There are still challenges around implementing and executing around a managed services business model, but even a decade after managed services became a common concept, the model continues to grow.
According to a new study on Trends in Managed Services Operations from industry group CompTIA, half of all channel firms provided managed services in 2012, up from 40 per cent in 2011. And those ranks are set to continue to swell, with “nearly two thirds” of those surveyed saying they intend to begin offering “some level of managed services” over the course of 2013.
And while it’s no an all-or-nothing affair (“The incidence of pure play MSPs is pretty low,” notes CompTIA’s Carolyn April), managed services are a growing part of the mix for many of those solution provides. According to the study, two thirds of channel companies see managed services making up an increasing portion of their revenues over the next five years, and 17 per cent of those surveyed expect managed services to represent more than three quarters of their revenues over that same time frame.
The company notes that the “typical” managed service provider is a hybrid – mixing managed services into their existing products and solution business, gaining the benefits of managed services recurring revenues to add to their existing project revenues.
But when profitability on managed services can be so much higher than margins on hardware, why the slow-but-steady approach to introducing managed services into the mix? According to CompTIA, finances and staffing issues are the big reasons many solution providers tread slowly.
“It’s difficult from a financial perspective to make a big turn like this overnight,” said April, in a prepared statement. “They have to keep that part of the business that’s paying the bills running while they slowly phase in managed services.”
And this no surprise to anyone who’s ever started making a journey towards managed services, but the study notes that companies continue to struggle to how to compensate sales staff for managed services sales. CompTIA notes that “there is no industry consensus on how to compensate sales staff,” and says that many MSPs choose to issue small commission cheques every month that represent that month’s managed services revenues, while others pay a share of the total contract value at the time the contract closes.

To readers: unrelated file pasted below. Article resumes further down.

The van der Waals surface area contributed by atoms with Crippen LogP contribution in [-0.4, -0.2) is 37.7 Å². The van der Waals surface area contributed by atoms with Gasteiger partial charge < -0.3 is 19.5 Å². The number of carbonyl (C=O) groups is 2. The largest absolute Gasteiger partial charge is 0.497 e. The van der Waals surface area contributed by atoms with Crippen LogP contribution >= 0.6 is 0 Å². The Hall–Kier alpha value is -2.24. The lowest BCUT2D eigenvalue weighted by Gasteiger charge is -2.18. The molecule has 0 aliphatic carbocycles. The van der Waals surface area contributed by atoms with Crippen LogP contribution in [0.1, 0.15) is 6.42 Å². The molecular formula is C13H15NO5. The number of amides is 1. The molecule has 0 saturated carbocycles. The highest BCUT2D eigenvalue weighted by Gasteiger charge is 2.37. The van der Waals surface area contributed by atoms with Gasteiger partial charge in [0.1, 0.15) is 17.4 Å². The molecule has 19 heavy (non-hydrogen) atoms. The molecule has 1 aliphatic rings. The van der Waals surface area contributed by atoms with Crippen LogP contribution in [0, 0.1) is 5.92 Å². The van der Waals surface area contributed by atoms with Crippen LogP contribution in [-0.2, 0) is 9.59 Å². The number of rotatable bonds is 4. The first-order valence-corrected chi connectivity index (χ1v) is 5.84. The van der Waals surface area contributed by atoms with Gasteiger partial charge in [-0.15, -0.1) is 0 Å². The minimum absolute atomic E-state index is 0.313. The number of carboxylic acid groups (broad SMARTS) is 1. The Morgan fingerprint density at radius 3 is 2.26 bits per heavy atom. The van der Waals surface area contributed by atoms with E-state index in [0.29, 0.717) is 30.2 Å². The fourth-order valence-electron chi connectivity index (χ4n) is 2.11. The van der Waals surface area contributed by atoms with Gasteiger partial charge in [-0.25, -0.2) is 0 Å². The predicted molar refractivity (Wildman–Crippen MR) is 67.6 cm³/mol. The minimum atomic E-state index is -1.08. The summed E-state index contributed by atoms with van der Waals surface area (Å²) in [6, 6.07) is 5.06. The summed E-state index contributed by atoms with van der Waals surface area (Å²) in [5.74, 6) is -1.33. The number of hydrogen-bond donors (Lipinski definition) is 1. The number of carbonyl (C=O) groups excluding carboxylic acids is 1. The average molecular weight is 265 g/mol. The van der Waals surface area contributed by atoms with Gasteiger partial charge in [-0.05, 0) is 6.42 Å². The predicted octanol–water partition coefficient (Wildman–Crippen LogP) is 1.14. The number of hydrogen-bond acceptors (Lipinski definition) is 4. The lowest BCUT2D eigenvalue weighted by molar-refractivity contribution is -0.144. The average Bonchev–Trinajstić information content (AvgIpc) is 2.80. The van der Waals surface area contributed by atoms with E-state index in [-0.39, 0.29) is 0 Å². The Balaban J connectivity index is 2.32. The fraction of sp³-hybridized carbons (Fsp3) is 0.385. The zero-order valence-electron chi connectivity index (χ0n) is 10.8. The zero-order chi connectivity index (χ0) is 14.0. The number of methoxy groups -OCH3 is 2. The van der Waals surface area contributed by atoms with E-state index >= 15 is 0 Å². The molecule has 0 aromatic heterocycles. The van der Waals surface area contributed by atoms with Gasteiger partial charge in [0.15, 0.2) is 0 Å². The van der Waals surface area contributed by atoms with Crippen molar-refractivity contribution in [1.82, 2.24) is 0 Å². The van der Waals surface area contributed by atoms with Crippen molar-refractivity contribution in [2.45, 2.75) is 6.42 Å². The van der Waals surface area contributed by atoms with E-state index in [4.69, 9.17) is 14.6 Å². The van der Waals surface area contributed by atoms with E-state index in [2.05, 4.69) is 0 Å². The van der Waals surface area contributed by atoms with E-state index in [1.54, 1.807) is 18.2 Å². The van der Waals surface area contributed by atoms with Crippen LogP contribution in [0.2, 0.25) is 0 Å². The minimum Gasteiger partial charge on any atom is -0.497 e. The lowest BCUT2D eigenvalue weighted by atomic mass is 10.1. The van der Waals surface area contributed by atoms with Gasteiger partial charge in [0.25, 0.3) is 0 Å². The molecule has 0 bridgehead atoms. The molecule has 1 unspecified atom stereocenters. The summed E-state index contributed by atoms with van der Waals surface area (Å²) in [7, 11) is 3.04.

The cloud question remains something of a limiter to entry into the managed services field – among those who are not offering managed services, CompTIA notes that 40 per cent say they are “waiting to see the impact cloud computing has on the managed services market,” and opinions remain sharply varied on what (if any) impact the move towards the cloud is going to have for MSPs.
There’s good news and bad news for the existing MSP in CompTIA’s study. While more solution providers are looking to break into the market, some of the tried and true challenges (the ones you’ve likely already tackled head-on and defeated, right?) remain roadblocks in their path. As a solution provider already invested in managed services, you’ve already developed the policies, procedures, systems, and expertise needed to seamlessly offer managed services to your customers, and to do so in a profitable way.
So what remains for the existing MSP is the opportunity to continue to grow your existing managed services business while these would-be peers are still putting together their offerings. You can refine, perfect, and automate your processes while these newcomers are still inventing theirs. You can focus on growing your business through better sales processes and marketing strategies while these newcomers are still defining themselves.
And we here at MSP Help Desk will do everything we can to help you accomplish those goals. All the best for a successful, prosperous, and well-managed 2013!